It would seem to be the special election heard ’round the world.
But as pundits attempt to forecast the next U.S. president and control of Congress based on just more than 7,000 votes cast in three southeast Iowa counties, at least one expert is urging caution.
On Tuesday, Democrat Phil Miller won a special election in the Iowa House’s 82nd District. The seat became vacant with the recent death of state Rep. Curt Hanson.
Miller, a veterinarian, defeated Republican Travis Harris and two other candidates.
The political takes came in hot and heavy, assumedly for one reason: Democrats won a Trump district.
Miller, the Democrat, indeed defeated his Republican opponent by 9 percentage points in Iowa House District 82, which went for then-Republican presidential candidate Donald Trump in 2016 by 21 percentage points.
Democrats pounced on the result, proclaiming a change in the political headwinds. And not just local Democrats.
Tom Perez, chairman of the Democratic National Committee, issued a statement on the Iowa House special election result.
“The tide is turning against Trump and Republican lawmakers,” Perez said. “Trump won this rural district by more than 20 percent last year, and Miller carried it by about 10 points. That’s a 30-point swing against Republicans since November, and shows that rural Iowans are rejecting an agenda that prioritizes the wealthiest at the expense of hardworking families.”
Democrats in Iowa and nationally are recovering from consecutive devastating elections in 2014 and 2016. They are hopeful the 2018 elections will start to reverse that trend.
But there are many reasons to be cautious about declaring Miller’s special election victory a harbinger of future results.
Iowa’s 82nd District encompasses all of Davis and Van Buren counties, and the western half of Jefferson County, including the cities of Fairfield and Maharishi Vedic City. The district’s partisan voter registry is fairly balanced; its active registered voter population is 35 percent Republican, 33 percent Democrat and 31 percent no-party, according to the most recent Iowa Secretary of State data.
While Trump won the district in 2016, so did Hanson, who was unopposed. Hanson also won the seat comfortably in the 2012 presidential election year, and scored a narrow victory, by 3 percentage points, in the 2014 GOP wave year.
The bottom line is Hanson and the Democrats have held the seat since the district was redrawn in 2010.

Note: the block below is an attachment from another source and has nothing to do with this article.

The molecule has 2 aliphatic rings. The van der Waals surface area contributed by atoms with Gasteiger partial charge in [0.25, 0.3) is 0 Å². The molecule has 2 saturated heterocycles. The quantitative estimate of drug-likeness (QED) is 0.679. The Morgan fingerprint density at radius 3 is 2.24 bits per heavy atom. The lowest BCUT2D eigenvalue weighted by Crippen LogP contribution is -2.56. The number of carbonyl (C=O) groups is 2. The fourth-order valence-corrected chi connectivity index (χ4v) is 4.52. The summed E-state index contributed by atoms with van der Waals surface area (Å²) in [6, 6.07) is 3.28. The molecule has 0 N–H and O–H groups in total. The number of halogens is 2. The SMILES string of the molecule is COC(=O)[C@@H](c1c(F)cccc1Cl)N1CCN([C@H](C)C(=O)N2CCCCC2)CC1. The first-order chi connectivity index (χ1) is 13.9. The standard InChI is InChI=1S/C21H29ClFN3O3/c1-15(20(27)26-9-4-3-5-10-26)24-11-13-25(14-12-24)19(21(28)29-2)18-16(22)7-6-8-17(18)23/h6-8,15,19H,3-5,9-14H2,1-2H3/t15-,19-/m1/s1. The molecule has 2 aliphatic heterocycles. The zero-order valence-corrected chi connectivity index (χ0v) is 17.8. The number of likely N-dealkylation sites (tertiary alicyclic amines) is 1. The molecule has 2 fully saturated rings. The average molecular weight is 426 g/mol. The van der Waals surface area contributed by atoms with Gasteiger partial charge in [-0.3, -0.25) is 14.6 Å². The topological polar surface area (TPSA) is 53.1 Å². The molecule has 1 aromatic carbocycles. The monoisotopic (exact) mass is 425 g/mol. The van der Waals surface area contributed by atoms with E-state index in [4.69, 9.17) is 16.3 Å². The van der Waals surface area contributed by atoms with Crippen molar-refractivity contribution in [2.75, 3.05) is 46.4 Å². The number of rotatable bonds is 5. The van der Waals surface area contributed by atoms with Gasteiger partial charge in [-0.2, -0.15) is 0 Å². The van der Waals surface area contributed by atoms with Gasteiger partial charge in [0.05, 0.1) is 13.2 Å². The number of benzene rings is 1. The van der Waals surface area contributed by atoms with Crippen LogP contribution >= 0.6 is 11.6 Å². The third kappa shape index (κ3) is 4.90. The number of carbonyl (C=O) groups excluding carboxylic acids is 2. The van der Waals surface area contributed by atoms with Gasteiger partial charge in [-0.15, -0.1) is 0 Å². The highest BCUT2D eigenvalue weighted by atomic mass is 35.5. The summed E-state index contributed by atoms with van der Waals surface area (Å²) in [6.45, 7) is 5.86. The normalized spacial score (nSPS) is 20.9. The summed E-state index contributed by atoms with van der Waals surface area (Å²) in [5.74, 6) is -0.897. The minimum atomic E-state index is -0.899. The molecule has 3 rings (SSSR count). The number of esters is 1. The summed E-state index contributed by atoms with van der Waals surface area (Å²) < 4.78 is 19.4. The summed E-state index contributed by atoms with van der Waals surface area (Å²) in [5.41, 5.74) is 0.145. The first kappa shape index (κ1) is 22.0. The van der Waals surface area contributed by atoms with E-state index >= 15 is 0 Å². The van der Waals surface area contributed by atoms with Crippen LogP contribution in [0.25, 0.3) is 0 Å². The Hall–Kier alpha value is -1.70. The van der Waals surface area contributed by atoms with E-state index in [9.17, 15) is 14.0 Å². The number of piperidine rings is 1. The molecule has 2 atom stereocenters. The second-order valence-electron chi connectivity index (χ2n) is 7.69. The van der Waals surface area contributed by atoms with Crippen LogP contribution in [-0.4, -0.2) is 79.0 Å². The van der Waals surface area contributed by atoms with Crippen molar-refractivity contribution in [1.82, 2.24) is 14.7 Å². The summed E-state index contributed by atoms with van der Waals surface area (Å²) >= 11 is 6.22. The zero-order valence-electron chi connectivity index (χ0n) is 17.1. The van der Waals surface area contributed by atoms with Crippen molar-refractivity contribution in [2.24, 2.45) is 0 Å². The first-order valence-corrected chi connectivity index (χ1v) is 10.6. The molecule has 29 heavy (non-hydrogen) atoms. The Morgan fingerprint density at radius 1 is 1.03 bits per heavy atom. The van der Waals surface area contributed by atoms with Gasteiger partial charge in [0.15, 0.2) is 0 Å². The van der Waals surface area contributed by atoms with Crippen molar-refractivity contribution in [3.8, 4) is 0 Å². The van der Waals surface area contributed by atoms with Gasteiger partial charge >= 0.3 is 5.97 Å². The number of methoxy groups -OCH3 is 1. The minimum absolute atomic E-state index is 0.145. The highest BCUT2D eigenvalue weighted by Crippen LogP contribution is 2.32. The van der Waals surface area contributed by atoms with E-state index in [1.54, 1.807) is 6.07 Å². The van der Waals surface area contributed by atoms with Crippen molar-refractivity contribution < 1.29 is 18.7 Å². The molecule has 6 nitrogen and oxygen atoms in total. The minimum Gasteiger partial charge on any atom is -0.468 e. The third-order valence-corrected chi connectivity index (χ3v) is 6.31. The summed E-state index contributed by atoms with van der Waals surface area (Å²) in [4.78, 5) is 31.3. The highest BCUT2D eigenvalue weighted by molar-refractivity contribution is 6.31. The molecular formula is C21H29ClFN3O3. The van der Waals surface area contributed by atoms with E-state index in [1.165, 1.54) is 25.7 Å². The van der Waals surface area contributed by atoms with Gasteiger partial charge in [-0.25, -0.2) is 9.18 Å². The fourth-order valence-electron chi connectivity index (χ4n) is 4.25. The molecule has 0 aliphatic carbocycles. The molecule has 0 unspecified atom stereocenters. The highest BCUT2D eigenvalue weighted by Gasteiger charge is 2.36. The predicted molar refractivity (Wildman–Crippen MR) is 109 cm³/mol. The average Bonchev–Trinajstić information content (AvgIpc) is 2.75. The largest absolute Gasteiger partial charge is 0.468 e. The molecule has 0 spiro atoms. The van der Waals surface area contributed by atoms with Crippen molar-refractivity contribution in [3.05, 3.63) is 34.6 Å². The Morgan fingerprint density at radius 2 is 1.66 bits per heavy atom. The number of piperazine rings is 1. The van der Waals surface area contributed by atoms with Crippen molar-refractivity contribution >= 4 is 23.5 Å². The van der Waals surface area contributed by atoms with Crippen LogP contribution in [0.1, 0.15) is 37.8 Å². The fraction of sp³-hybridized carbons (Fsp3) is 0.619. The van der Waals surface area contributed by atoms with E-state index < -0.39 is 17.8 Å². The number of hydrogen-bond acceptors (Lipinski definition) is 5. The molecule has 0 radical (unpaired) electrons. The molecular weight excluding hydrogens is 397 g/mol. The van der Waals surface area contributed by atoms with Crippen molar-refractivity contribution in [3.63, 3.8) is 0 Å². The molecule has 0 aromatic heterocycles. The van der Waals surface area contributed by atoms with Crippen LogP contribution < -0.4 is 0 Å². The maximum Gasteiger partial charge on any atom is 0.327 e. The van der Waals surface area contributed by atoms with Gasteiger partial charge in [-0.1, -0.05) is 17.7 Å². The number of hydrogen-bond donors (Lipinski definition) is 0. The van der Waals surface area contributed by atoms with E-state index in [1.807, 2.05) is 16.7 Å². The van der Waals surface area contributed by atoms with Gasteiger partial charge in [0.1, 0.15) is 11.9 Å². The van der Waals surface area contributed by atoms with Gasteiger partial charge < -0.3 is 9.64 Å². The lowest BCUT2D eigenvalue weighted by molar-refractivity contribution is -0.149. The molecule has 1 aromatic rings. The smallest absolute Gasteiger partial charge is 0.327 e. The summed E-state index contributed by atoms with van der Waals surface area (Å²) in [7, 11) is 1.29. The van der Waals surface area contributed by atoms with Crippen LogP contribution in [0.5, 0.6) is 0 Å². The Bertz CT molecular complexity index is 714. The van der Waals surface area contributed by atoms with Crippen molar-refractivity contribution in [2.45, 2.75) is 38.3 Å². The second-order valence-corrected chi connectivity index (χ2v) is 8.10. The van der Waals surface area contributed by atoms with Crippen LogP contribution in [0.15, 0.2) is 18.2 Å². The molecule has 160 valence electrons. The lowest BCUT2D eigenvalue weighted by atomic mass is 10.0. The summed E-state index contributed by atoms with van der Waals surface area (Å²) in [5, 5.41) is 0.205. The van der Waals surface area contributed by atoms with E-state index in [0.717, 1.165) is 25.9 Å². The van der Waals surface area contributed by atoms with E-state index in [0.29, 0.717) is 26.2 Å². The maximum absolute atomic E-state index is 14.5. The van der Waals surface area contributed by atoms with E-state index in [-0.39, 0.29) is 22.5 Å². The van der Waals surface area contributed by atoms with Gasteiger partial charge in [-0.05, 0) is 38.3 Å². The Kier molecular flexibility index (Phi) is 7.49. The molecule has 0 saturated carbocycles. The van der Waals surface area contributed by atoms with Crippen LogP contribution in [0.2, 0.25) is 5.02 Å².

And projecting future election results based on any statehouse race --- especially a special election --- is dangerous, said University of Northern Iowa political scientist Chris Larimer.
Larimer said there is empirical evidence to support using U.S. House and Senate races to gauge voters’ feelings about the president.
Using statehouse races, on the other hand ...
“Those are local races. Those are a lot more about personal politics and do you know the person running,” Larimer told me this week. “So I think projecting down to that level, to say that that’s an indication that the president’s party is going to have widespread trouble in 2018, I think I would be much more cautious about doing that for that kind of race than for a federal race.”
Even to compare Miller’s margin of victory to Hillary Clinton’s margin of defeat is not comparing apples to apples. There were 14,498 votes cast for either Trump or Clinton in the 82nd District in 2016; there were just 7,474 votes cast in this week’s special election.
“There’s always a danger of overgeneralization beyond what the data tell you. In this case you have to be careful,” Larimer cautioned. “It almost looks like you’re just kind of grabbing for something to support your argument at that point.”
Maybe Democrats will be successful in the 2018 election and take back the White House in 2020. Typically, a first-term president loses Congressional seats in the first mid-term election, and Trump’s approval ratings are historically low.
But caution should be taken when considering whether this week’s Iowa House special election is any kind of indicator.
“You’re getting down to a state legislative race, and not only that but a special election race in an off year,” Larimer warned. “You just have to be careful.”